Sometimes Less is More: Global Health Governance in Today’s World

There is no doubt that global health organizations are invaluable in the global fight against disease and improving the health of nations in need of assistance.   From the first International Sanitary Conference in 1851 until the myriad global health organizations that we have today, countless lives have been improved and/or saved by these international actors.  Diseases such as smallpox and polio, once greatly feared, are now largely a thing of the past thanks to eradication campaigns launched by groups such as the World Health Organization (WHO), or more recently the Bill and Melinda Gates Foundation who actively seek to add malaria to that list as well.

However, today organizations such as this face an interesting problem: on the one hand, the resources required to make a measurable difference are massive.  More help is always required and welcomed from as many groups as possible.  On the other hand, so many international players have emerged that the system as a whole is almost impossible to govern effectively.

The bureaucracies of some of the larger organizations move so slowly that help can take six months to a year before it even begins to arrive.  Also, in areas where many organizations pledge their help, resources tend to be wasted on redundancies due to lack of proper communication, and getting proper funding to each one becomes a nightmare for the country that requires the aid.

There are other major dilemmas as well.  Some developing nations are so close to collapse that global health and foreign aid organizations are the only things that keep them from going over the edge.  In these cases, international development groups and humanitarian NGO’s tend to even get involved in the political process and create development strategies and health policies for the nations in need.   As important as this process is, it also leads directly into many problems.  Some of these nations in question are relying so heavily on these organizations that they are barely getting involved in the process of recovery and policymaking, and thus are not developing the skills necessary to thrive as a nation if their aid organization should pull out.

Adequate funding will also always be a major problem.  There is no international mandate stating that any organization is bound to help any particular cause, so if support or awareness on one problem is lacking, the funding will certainly be lacking as well.  The major donors, such as the World Bank or the Bill and Melinda Gates Foundation, can make a major impact in areas of their choosing; however, some would argue that that is a problem in and of itself.  Major donors can support whatever causes they wish, regardless of perceived global importance or actual need, opening them up for critics to undermine their chosen causes by pointing out ways in which they do not believe the cause is worthy.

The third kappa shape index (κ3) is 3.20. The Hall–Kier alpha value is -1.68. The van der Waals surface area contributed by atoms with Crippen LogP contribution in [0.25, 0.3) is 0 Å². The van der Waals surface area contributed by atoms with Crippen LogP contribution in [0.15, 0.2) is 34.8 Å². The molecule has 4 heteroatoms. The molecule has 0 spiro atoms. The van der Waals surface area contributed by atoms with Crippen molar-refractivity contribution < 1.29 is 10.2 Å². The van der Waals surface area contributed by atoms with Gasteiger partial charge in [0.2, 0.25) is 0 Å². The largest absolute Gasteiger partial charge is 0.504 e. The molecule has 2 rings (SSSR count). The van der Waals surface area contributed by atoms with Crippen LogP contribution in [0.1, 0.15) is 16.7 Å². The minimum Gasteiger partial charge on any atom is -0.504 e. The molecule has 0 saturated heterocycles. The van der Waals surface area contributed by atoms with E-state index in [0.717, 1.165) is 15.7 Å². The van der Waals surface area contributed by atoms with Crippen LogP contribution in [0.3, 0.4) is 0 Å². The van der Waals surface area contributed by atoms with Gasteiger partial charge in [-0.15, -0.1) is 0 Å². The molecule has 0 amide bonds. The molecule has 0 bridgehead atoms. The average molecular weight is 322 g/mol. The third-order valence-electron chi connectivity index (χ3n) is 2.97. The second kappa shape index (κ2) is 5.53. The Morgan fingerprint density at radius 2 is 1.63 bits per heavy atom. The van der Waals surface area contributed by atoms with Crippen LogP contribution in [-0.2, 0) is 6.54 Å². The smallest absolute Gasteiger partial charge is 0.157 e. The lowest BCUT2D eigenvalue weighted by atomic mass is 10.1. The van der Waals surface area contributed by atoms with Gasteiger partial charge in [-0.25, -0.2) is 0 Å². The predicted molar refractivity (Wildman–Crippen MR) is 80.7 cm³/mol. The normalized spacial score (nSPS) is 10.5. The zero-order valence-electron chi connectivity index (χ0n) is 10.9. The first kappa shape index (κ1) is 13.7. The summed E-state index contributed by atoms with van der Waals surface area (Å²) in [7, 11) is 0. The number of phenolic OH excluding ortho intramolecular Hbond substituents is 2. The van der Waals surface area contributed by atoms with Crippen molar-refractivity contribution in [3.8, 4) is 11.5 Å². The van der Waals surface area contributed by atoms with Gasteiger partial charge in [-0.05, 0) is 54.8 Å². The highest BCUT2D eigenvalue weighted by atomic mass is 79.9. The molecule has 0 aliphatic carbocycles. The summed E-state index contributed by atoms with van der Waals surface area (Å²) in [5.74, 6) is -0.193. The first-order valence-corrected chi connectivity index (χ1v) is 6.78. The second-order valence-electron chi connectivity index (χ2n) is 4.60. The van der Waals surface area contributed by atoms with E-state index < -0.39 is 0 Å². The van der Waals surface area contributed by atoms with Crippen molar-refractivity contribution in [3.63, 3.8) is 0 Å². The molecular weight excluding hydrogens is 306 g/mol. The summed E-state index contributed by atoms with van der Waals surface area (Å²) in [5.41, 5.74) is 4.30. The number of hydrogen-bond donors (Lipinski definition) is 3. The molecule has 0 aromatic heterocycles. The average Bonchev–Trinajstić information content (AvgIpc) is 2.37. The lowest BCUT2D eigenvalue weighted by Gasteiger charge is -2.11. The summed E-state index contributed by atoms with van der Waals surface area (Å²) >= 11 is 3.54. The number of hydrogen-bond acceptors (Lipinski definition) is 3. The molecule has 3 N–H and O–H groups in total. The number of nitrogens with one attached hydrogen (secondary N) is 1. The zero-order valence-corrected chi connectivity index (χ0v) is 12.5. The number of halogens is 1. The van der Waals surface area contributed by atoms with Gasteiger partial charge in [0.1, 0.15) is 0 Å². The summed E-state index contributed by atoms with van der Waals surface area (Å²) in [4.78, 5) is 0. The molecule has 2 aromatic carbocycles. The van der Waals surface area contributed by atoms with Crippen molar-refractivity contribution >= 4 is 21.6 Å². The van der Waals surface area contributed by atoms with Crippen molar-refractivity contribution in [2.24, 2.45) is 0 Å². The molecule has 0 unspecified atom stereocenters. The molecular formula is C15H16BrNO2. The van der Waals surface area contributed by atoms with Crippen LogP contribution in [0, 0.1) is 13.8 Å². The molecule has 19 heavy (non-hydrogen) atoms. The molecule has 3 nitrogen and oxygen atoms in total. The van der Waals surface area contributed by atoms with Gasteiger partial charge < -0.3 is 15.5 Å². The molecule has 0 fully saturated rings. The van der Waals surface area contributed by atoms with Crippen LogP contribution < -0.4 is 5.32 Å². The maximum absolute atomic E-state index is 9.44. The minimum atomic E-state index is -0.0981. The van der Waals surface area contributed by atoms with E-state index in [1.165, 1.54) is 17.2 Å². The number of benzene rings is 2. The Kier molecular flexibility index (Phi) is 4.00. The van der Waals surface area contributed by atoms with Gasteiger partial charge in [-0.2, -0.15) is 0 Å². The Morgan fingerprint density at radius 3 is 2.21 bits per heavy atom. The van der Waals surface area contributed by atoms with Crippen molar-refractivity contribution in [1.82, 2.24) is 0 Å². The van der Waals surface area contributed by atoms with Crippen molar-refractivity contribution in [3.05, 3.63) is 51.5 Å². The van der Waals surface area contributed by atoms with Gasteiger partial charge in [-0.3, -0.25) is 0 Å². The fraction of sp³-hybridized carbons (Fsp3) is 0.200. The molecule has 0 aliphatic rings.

What global health organizations need is exactly what is implied in the title: organization.  They do not necessarily need more groups to flock to one place in time of crisis; instead they would do well to somehow come together under one overall banner.  Having hundreds of groups wishing to help the cause of global health is a great thing, but no situation can be helped by adding confusion.  When large-scale organizations seek to reform or several smaller organizations combine their efforts to tackle one particular country or area, a clear mission statement and set of guidelines should be established immediately.  There also should be a bigger emphasis on helping the recipient of the aid stand on their own two feet if and when that mission is completed.  There will always be a need for additional help, but scaling back in some ways will greatly improve the efficiency of global efforts as a whole.

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